Origins of Soul Food
Soul food can be traced back to Africa in the 1400's when European explorers brought their food supplies to Africa. Some examples are turnip from Morocco and cabbage from Spain. Other foods native to the Africans include okra, yams, watermelon, peanuts, millet, and sorghum. In the 1600's, slave ship cargoes brought crops from Africa to North America and soon these foods became a part of African American cuisine.
Dishes prepared by slave cooks varied depending on their owners. Food often included okra, yams, sweet potatoes, collard greens, cabbage, squash, butterbeans, black-eyed peas, and tomatoes. The slave cooks brought with them their own style of cooking that included meals seasoned with pepper, onion, and garlic. Larger plantations usually had two types of slaves; those who worked in the fields and those who worked in the "Big House." Meals cooked by the house slaves for their owners varied from plantation to plantation. According to Frederick Douglass, a slave born on the Lloyd plantation in 1817, meals prepared and cooked for their owners and guests included a wide variety of foods and beverages. Beverages included brandy and wine from France and teas from China. Meats and seafood included wild goose, quail, pheasant, mutton, venison, beef, oysters, crabs. Vegetables included asparagus, parsnips, and cauliflower. According to Douglass, "Lloyd's plantation was like a pretentious quasi-nation, indulged and swollen in 'the tide of high life, where pride and indolence lounged in magnificene and satiety."' (Source: Aspects of Afro-American Cookery by Howard Page).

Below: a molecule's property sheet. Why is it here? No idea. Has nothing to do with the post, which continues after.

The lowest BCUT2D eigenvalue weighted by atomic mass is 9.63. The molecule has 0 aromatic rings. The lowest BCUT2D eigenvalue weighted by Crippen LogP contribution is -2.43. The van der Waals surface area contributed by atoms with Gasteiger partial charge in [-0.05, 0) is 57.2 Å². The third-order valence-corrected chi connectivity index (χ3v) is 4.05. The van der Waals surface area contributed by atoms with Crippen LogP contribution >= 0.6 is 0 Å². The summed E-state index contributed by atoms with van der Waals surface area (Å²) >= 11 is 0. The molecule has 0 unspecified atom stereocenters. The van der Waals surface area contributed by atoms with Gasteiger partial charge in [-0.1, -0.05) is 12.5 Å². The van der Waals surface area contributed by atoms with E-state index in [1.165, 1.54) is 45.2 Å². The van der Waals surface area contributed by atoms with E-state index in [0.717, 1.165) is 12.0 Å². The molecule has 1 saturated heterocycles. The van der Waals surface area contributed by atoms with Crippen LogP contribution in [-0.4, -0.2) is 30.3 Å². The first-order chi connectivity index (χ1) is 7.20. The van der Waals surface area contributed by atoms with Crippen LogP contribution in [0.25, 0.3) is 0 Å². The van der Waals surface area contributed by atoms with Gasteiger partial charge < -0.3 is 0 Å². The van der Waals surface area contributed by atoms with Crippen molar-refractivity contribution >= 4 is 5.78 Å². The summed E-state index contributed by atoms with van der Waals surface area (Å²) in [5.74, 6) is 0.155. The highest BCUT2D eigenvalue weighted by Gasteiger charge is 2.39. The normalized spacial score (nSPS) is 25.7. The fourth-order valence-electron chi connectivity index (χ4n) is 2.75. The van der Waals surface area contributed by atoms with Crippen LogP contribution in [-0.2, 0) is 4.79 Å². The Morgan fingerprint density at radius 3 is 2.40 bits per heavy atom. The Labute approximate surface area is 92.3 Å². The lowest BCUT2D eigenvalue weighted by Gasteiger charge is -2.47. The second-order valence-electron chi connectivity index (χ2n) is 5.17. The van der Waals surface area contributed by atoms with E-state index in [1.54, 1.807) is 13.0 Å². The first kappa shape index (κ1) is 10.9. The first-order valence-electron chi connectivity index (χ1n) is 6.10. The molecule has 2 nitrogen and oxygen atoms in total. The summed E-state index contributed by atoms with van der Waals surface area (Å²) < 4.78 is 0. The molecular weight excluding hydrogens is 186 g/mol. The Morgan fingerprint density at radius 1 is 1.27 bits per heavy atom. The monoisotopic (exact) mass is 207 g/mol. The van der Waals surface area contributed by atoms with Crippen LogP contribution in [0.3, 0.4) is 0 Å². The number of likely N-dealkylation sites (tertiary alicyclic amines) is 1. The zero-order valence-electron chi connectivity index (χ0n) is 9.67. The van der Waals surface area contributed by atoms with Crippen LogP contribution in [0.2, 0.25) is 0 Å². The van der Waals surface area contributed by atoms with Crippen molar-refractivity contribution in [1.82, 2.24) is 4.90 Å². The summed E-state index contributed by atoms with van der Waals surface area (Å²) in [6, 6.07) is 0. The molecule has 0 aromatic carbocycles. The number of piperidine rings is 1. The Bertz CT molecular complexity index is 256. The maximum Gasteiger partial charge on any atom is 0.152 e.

Meals for the Slaves
After working in the fields, slave families would sit down at a table in their one room log cabin to eat dinner, talk and recite oral histories. Slaves supplemented their food rations with foods from their gardens. They were rarely given coffee and had to make it out of okra, corn and other grains. Meals for them might be stews and soups made from their own garden vegetables and cuts of meats that slave owners discarded. Some of the meats were ham hocks, gizzards, pigs feet, and chitterlings or chitlins (hog intestines). It was common for slaves to make one pot meals on a shelf above the fireplace.
Soul Food and Regional Differences
Ingredients and methods of cooking soul food vary for a couple of reasons. Many slaves could not read or write, so the recipes were passed on orally. In addition, soul food cooking varies from region to region depending on settler influence and ingredients special to a region. For example, low country cuisine traditionally refers to a region along South Carolina's coast. Ingredients special to South Carolina's coast are rice, crabs, oysters, shrimp, and sweet potatos. In Louisiana, Gumbo is traditionally a New Orleans Creole dish. The main ingredient is okra, or quingombo, a native plant of Africa. Creole cuisine has also been influenced by the Spanish, French, Carribean and Native Americans settlers.